Did you receive any special training or attend a school?

No special training, no education beyond high school. Just a lot of hard work, a bit of natural talent, and a willingness to learn and grow with every sentence I write!

Where do you get your inspiration from?

Where DON'T I get it from? I've gotten ideas from funny pictures, video games, movies, books, comic books, billboards, and milk cartons! You never know when inspiration will strike--you just have to be ready to flow with it!

Do you use any special resources when writing? (other books, computer programs, etc)

Between Microsoft Word and Google Chrome, I have everything I need to write! I keep it simple, organize all my notes in Word, and do any necessary research on the internet.

What is (in your opinion) the most important thing to remember when writing, and why is it so important?

Characters are SO much more important than plot. A good story can be lame without a great character, but a great character can turn even the most mundane situation into something that will grip you right up until "The End".

What is (in your opinion) the most challenging part of writing, and how do you overcome it?

One of the hardest things for me is to find the "right" character flaw for my characters. Use the wrong one, and it can alienate your readers right off the bat. But finding the right flaw will endear the readers to your characters, even when he/she does horrible things!

Did you use an agent? (why or why not?)

I didn't use an agent for this first book in the series, because I wanted to get it out there. I didn't rush through the editing process, but I didn't want to wait around for years to get the book published. That being said, now that I have this book published, I am shopping around for an agent that can help me get it and future works into the right hands.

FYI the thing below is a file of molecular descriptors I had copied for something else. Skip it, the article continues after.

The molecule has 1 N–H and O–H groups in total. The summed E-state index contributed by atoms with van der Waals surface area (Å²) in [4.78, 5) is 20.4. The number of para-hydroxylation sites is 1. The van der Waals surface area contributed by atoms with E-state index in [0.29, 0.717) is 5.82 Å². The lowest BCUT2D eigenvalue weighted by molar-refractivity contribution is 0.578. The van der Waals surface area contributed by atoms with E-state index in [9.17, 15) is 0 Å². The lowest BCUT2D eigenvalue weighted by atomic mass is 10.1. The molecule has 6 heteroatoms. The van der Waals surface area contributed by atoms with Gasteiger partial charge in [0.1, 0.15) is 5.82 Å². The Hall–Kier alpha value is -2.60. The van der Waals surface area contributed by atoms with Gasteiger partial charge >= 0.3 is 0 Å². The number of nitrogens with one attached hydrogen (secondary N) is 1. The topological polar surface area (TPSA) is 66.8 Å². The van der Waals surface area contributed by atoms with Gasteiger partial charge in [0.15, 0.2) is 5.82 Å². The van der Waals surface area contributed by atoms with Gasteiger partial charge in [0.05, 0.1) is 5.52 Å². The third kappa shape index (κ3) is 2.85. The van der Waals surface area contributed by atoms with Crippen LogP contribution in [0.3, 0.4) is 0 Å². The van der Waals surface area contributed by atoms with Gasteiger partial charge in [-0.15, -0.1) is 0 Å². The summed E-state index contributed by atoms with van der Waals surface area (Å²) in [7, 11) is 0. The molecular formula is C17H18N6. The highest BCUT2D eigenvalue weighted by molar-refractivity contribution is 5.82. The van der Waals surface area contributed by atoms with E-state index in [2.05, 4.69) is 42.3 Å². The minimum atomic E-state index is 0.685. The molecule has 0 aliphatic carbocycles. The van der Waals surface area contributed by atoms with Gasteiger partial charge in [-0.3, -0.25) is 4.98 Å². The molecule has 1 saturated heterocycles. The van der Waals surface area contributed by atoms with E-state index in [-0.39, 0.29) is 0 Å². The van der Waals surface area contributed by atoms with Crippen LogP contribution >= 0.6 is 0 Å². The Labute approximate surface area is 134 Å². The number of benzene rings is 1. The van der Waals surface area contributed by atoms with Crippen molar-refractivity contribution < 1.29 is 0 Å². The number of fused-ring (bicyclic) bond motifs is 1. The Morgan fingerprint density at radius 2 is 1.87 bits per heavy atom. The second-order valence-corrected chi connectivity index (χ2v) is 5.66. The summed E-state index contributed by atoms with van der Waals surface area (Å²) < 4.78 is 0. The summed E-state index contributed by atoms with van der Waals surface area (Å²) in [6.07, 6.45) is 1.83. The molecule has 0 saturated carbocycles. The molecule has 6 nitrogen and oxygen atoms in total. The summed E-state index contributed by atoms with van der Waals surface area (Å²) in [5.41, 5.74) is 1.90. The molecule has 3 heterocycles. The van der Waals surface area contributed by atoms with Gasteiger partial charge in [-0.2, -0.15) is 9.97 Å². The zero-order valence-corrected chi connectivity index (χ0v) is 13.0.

Did you use an Editor? If not, what process did you use to edit your work?

I ABSOLUTELY used an editor! As good as we think we are at spotting mistakes, a fresh pair of eyes (or three) is always a must.

How did you get your book published? (self-published, Vanity publishing, Mainstream publisher).

It was published by a small indie press, J. Ellington Ashton Press. They are a horror-focused publisher, so the dark fantasy novel was a great fit!

Do you handle your own marketing?
I do handle my own marketing, something I and most writers have a hard time with. It's tough to set aside precious writing time to find and interact with new readers, but it's vital for the success of any writer!

What is your best marketing tip?

Be friendly and get to know people before you try to market/sell your writing to them. People are much more inclined to buy from a new author if they like him/her or what they have to say. Don't smack people over the head with your marketing or promotions, but get to know people and make friends first!

Do you have any advice for other writers?

Prepare for a long, long road ahead! A VERY small percentage of writers "succeed" in the highly competitive world, and it takes a lot of luck, hard work, and time to find your success. Settle in for the long haul, and you have a better chance of surviving your career as a writer!

I hope everyone found this interview as helpful and informative as I did. I would also like to thank Andy Peloquin for taking the time out of his busy schedule to take this interview, it is very much appreciated.

Until Next time,

Patrick Osborne

Friday, September 18, 2015

BOOTCAMP LESSON 6: Perspective

Welcome back!
In this latest edition of BOOTCAMP, we will explore the concept of Perspective. Hopefully this exercise will be able to demonstrate how it affects storytelling and how it can be applied to your work.